To answer your good question, let’s read Matthew 20:29-34, “And as they departed from Jericho, a great multitude followed him. And, behold, two blind men sitting by the way side, when they heard that Jesus passed by, cried out, saying, Have mercy on us, O Lord, thou Son of David. And the multitude rebuked them, because they should hold their peace: but they cried the more, saying, Have mercy on us, O Lord, thou Son of David. And Jesus stood still, and called them, and said, What will ye that I shall do unto you? They say unto him, Lord, that our eyes may be opened. So Jesus had compassion on them, and touched their eyes: and immediately their eyes received sight, and they followed him.”  There is so much to be learned from this account of these two blind beggars who called out to the Lord in spite of the ‘great multitude’ around the Lord.  Although this multitude told the men to ‘hold their peace’, they refused and continued to cry out to the Lord for mercy.

We notice that these men called Jesus, Lord and the Son of David.  Both of these terms reflect great understanding and reverence from these men.  Obviously God had already begun working in the hearts of these men, revealing to them the true person of the Lord Jesus Christ.  We learn in 1 Corinthians 12:3 that, “…no man can say that Jesus is the Lord, but by the Holy Ghost.”  When Peter confessed that Jesus is the Christ, the Son of the living God, the Lord replied in Matthew 16:17, “Blessed art thou, Simon Barjona: for flesh and blood hath not revealed it unto thee, but my Father which is in heaven.”  This truth cannot be ascertained by human reasoning or intelligence.  It is revealed to us by the Lord Himself.


Upon hearing them call His name, the Lord stood still and asked the men, “What will ye that I should do unto you?”  That seems like an odd question.  Wasn’t it obvious that these men were blind?  Did not Jesus know their hearts and know exactly what they wanted?  The answer to both of these questions is: YES.  Their answer to the Lord’s question would reveal so much about the condition of their hearts and it would also reveal if there was true faith in their hearts.  Mark 10 and Luke 18 also give this account in the Lord’s life.  There we learn that these men were beggars.  Did they simply want Jesus to give them some money, or in faith, did they want the Son of David, the true king, to give them their sight?  With His question, the Lord allowed these men to express their faith in Him and in His power to heal them.  To their direct request, the Lord gave a direct response.  He touched them and they received their sight!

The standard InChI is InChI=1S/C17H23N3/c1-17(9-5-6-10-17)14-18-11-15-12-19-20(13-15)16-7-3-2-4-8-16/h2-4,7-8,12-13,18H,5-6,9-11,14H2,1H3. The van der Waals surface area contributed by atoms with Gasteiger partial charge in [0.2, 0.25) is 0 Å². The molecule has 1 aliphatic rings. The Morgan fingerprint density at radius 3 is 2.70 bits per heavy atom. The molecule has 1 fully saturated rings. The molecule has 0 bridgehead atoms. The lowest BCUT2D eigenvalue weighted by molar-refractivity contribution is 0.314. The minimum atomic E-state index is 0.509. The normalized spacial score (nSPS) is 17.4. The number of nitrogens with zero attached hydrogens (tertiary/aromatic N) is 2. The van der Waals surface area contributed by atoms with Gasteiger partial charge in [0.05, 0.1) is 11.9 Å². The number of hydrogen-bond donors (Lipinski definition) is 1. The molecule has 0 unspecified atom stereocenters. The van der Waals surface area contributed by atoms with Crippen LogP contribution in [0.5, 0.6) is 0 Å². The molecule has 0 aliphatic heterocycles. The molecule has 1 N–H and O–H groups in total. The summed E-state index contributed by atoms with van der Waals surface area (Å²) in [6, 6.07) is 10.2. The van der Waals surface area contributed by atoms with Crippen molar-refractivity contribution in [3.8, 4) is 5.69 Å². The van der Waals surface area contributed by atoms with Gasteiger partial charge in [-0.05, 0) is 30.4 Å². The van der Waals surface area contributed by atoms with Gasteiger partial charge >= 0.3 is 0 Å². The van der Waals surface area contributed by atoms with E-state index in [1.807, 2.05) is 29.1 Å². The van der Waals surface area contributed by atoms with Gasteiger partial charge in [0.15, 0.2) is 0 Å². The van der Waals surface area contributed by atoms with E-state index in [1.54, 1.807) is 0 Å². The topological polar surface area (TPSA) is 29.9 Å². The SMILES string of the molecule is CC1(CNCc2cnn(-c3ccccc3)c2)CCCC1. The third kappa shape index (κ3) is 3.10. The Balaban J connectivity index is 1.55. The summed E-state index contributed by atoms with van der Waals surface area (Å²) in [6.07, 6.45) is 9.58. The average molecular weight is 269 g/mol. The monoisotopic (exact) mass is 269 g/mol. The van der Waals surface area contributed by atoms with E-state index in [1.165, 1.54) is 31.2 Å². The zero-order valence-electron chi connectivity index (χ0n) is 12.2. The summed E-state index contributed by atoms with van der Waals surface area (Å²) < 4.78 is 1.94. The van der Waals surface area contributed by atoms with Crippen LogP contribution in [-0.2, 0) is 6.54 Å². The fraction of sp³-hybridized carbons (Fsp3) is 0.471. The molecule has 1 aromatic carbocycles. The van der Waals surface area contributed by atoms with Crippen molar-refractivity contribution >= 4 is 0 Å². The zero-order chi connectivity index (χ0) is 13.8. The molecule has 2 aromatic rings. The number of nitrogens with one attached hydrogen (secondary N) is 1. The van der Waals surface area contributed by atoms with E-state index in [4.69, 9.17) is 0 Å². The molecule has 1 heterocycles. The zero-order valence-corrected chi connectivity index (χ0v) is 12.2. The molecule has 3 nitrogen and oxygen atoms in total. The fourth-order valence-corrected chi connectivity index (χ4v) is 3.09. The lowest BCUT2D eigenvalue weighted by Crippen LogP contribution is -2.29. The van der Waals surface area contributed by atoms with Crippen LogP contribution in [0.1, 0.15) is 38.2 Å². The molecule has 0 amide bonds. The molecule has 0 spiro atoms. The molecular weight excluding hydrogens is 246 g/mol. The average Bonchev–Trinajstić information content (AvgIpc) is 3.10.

I’m reminded of the crippled man at the pool of Bethesda in John, chapter 5.  When the Lord saw this man, he asked him directly in John 5:6, “Wilt thou be made whole?”  He was asking this man, who was hopelessly waiting there at the pool if he really wanted to be healed.  When he expressed his hopelessness and helplessness, the Lord said to him in verse 8, “Rise, take up thy bed, and walk.”

Both of these instances are there for us to learn.  Without Christ, we are spiritually blind.  Without Christ, we are helplessly crippled and without hope.  All of these people realized their terrible physical infirmities.  Do you realize your terrible spiritual condition?  Do you realize that without Christ you are blind, you are helpless, and you are hopeless?  Ephesians 2:12 tells us that without Christ, we are in the condition of, “…having no hope, and without God in the world.”  But the Lord stands before you.  He is asking you, “What will ye that I should do unto you?”  He is asking you, “Wilt thou be made whole?”  If you are not saved, won’t you come to the Lord in faith and receive everlasting life?  The Lord asks these questions.  The answer is yours to give.  The Lord Jesus promises us in John 5:24, “Verily, verily, I say unto you, He that heareth my word, and believeth on him that sent me, hath everlasting life, and shall not come into condemnation; but is passed from death unto life.”  (175.4)